Goldbach wrote a letter to Euler in 1742 suggesting that every
integer n > 5 is the sum of three primes. Euler replied
that this is equivalent to every even n > 2 is the sum of two
primes--this is now known as Goldbach's conjecture. Schnizel
showed that Goldbach's conjecture is equivalent to every integer
n > 17 is the sum of three distinct primes.
It has been proven that every even integer is the sum
of at most six primes [Ramaré95] (Goldbach's
conjecture suggests two) and in 1966 Chen proved every sufficiently
large even integer is the sum of a prime plus a number with no more
than two prime factors (a P_{2}). In 1993 Sinisalo verified
Goldbach's conjecture for all integers less than 4^{.}10^{11}
[Sinisalo93].
More recently Jean-Marc Deshouillers, Yannick Saouter and Herman te
Riele have verified this up to 10^{14} with the help, of a Cray
C90 and various workstations. In July 1998, Joerg Richstein completed
a verification to 4^{.}10^{14} and placed a
list
of champions online. More recent work by
Oliveira e Silva has extended this to at least 4^{.}10^{17}.
See [Ribenboim95]
and [Wang84] for more information.
The Odd Goldbach Problem: Every odd n > 5 is the sum
of three primes.
There has been substantial progress on this, the easier case of Goldbach's
conjecture. In 1937 Vinogradov proved that this is true for sufficiently
large odd integers n. In 1956 Borodzkin showed n
> 3^{14348907} is sufficient (the exponent is 3^{15}).
In 1989 Chen and Wang reduced this bound to 10^{43000}.
The exponent still must be reduced dramatically before we can use computers
to take care of all the small cases.
Every even number is the difference of two primes.
Chen's work mentioned in the discussion of the Goldbach conjecture also showed that every even number is
the difference between a prime and a P_{2}.
For every even number 2n are there infinitely many pairs
of consecutive primes which differ by 2n.
Conjectured by Polignac 1849. When n=1 this is the twin prime conjecture. It is easy to show that for every positive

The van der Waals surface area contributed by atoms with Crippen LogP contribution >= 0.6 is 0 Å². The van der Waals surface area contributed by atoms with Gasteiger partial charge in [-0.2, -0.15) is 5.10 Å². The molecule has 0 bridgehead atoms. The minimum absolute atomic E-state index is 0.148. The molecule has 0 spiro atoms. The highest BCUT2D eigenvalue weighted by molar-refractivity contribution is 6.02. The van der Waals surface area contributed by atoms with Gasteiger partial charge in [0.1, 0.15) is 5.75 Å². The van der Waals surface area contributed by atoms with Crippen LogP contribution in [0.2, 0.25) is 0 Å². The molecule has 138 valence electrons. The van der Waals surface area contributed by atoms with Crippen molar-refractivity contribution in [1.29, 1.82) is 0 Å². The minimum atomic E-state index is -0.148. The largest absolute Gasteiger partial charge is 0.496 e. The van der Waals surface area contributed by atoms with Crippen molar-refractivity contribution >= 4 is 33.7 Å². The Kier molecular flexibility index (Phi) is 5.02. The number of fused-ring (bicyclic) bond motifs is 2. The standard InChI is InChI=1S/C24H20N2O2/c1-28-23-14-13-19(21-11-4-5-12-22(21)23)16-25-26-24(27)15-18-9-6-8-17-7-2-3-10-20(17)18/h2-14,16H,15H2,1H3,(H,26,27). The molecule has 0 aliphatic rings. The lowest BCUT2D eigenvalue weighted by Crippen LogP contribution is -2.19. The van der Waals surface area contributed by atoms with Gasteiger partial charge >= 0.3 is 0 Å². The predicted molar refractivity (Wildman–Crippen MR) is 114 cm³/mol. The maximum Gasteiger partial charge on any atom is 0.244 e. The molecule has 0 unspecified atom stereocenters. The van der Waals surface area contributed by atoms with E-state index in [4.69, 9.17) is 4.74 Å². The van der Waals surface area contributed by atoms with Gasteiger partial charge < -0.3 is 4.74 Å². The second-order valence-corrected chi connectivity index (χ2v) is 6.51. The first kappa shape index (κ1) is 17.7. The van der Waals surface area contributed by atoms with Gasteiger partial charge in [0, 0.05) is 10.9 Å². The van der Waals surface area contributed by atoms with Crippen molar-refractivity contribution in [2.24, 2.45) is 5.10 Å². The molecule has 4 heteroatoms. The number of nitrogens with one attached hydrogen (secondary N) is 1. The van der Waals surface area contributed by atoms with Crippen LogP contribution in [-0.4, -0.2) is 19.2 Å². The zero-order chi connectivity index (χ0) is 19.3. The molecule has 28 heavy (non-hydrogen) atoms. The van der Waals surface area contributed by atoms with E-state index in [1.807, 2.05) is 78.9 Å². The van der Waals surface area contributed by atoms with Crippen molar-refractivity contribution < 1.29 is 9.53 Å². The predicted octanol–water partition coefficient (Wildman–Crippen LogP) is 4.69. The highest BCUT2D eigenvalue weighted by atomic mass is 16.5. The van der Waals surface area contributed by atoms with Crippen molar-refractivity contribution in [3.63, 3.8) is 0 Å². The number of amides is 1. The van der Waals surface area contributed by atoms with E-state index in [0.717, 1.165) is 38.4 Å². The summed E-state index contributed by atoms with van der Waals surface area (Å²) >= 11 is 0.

integer m there is an even number 2n such that there are
more than m pairs of consecutive primes with difference 2n.
In 1919 Brun proved that the sum of the reciprocals of the twin primes
converges, as so the sum B = (1/3 + 1/5) + (1/5 + 1/7) + (1/11 + 1/13)
+ (1/17 + 1/19) + ... is Brun's constant. B = 1.902160577783278...
See the Prime Glossary's entry on the twin prime conjecture.
Are there infinitely many primes of the form n^{2}+1?
There are infinitely many of the forms n^{2}+m^{2}
and n^{2}+m^{2}+1. A more general
form of this conjecture is if a, b, c are relatively prime, a is
positive, a+b and c are not both even,and b^{2}-4ac is not a
perfect square, then there are infinitely many primes an^{2}+bn+c
[HW79, p19].
The number of Fermat primes is finite.
Hardy and Wright give an argument for this conjecture in their well
known footnote [HW79,
p15] which goes roughly as follows. By the prime number theorem the probability
that a random number n is prime is at most a/log(n)
for some choice of a. So the expected number of Fermat
primes is at most the sum of a/log()
< a/2^{n}, but this sum is a.
However, as Hardy and Wright note, the Fermat numbers do not behave
"randomly" in that they are pairwise relatively prime...
Is there always a prime between n^{2} and (n+1)^{2}?
In 1882 Opperman stated pi(n^{2}+n) > pi(n^{2})
> pi(n^{2}-n) (n>1), which also seems
very likely, but remains unproven [Ribenboim95, p248].
Both of these conjectures would follow if we could prove the conjecture
that the prime gap following
a prime p is bounded by a constant times (log p)^{2}.